The Little Engine That Could

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Speaking of toddlers, kids who are eventually able to maximize their talents and strengths possess a vital trait, one they first learned about as toddlers when you read them The Little Engine That Could.  Remember the Little Engine’s Mantra: “I think I can.”  Psychologists would say that this little guy made it over the mountains not because he knew he could, but rather because he thought he could. It is this belief, known as in the clinical world as “self-efficacy,” that keeps kids on track when they feel like giving up—and it is a trait that most opt-outs lack. One way to help them get some of the little engine’s mojo is to talk to them about their “mindset.” According to researcher Carol Dweck, people have one of two mindsets about their abilities. Those with a “fixed” mindset believe they were born with a limited amount of intelligence (or coordination, or musical talent, and so on). People with this perspective do not want others to realize their weaknesses, so they only attempt things they know they can pull off. The “growth” mindset crowd believes that effort and practice makes you smarter, faster, or better. They are not afraid of failure, and they like to step out of their comfort zone—for they recognize that doing so leads to growth.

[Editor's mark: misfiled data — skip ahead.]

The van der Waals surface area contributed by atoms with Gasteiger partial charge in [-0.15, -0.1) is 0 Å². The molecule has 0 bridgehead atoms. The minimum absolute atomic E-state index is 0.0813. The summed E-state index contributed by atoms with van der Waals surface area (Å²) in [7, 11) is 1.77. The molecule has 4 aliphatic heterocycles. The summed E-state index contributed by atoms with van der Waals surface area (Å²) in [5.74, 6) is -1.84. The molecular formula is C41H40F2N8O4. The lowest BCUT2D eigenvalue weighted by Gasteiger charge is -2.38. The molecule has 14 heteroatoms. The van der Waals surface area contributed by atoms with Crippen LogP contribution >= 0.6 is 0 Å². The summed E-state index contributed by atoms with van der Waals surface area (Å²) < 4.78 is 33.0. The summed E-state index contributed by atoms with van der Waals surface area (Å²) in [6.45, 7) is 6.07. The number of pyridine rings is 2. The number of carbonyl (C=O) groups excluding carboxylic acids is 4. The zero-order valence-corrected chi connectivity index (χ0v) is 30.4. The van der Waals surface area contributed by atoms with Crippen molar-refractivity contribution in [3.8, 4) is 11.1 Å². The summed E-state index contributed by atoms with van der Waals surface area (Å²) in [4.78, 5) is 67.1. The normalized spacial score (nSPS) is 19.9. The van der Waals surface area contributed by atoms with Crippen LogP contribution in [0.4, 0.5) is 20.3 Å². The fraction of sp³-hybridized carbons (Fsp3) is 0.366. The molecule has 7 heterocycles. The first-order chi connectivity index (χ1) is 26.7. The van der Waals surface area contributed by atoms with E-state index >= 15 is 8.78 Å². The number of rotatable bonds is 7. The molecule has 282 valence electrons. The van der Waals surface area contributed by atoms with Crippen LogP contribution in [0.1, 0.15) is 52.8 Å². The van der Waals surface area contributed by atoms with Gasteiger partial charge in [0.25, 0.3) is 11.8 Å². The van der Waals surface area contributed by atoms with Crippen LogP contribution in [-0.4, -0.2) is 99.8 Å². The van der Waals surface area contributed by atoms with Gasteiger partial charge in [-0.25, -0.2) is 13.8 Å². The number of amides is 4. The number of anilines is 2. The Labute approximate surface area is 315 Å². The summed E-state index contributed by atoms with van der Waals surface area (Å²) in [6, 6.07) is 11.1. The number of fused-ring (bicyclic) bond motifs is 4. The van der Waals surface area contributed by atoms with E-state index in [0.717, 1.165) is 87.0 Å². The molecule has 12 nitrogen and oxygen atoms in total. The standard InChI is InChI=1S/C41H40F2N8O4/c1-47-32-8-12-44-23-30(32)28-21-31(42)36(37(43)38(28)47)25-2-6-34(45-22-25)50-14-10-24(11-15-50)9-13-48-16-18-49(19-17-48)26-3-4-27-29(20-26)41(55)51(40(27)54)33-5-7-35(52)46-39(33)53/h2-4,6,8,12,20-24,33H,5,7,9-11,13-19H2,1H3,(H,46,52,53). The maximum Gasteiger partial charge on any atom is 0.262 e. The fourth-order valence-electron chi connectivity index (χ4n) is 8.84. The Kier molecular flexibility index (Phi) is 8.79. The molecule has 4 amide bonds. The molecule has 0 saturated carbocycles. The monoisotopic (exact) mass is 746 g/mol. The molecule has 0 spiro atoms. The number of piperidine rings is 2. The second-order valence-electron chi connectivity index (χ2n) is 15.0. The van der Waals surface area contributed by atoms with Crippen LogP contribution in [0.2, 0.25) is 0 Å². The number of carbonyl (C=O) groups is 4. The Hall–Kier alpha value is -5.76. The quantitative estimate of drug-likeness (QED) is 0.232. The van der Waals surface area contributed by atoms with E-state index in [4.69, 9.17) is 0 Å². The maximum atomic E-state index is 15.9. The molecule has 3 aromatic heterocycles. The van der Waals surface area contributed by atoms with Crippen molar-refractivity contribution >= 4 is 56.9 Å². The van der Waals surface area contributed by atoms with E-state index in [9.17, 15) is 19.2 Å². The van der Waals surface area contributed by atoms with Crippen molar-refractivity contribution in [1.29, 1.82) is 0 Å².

Most opt-outs have a “fixed mindset”: They are convinced that people are born into this world with only so much intelligence.  Effort will not change that and might actually be a sign of failure, because if you are good at something it should come naturally. This is why Mr. Bare Minimum (which is what one parent I know calls her opting out son) does so little—he interprets frustration as a sign of inadequacy.

Ask your son if he thinks that he can improve his jump shot, run faster, or become an overall better athlete. Chances are he will say yes. Then ask if he thinks he can become smarter.  Chances are that he will say no. Then talk to him about mindsets. Try out these questions and make a ‘growth mindset’ part of the everyday conversation you have with your teen

  1. Do you think your intelligence is something very basic about you that you can’t change very much?
  2. Agree or disagree: “You can learn new things, but you can’t really change how intelligent you are?
  3. Agree or disagree: “No matter how much intelligence you have, you can always change it a bit.


.  Asking “what did you learn today” rather than “how was school?” is not only a better conversation opener, but also offers the possibility of reinforcing a growth mindset.  Talk about mistakes you made and the lessons you learned from them.  When my kids were younger we would open our Friday night dinner discussion with the question “What new thing did you try or learn this week?”

For more about mindsets check out Carol Dweck’s  book “Mindset: The New Psychology of Success” or check out her website:


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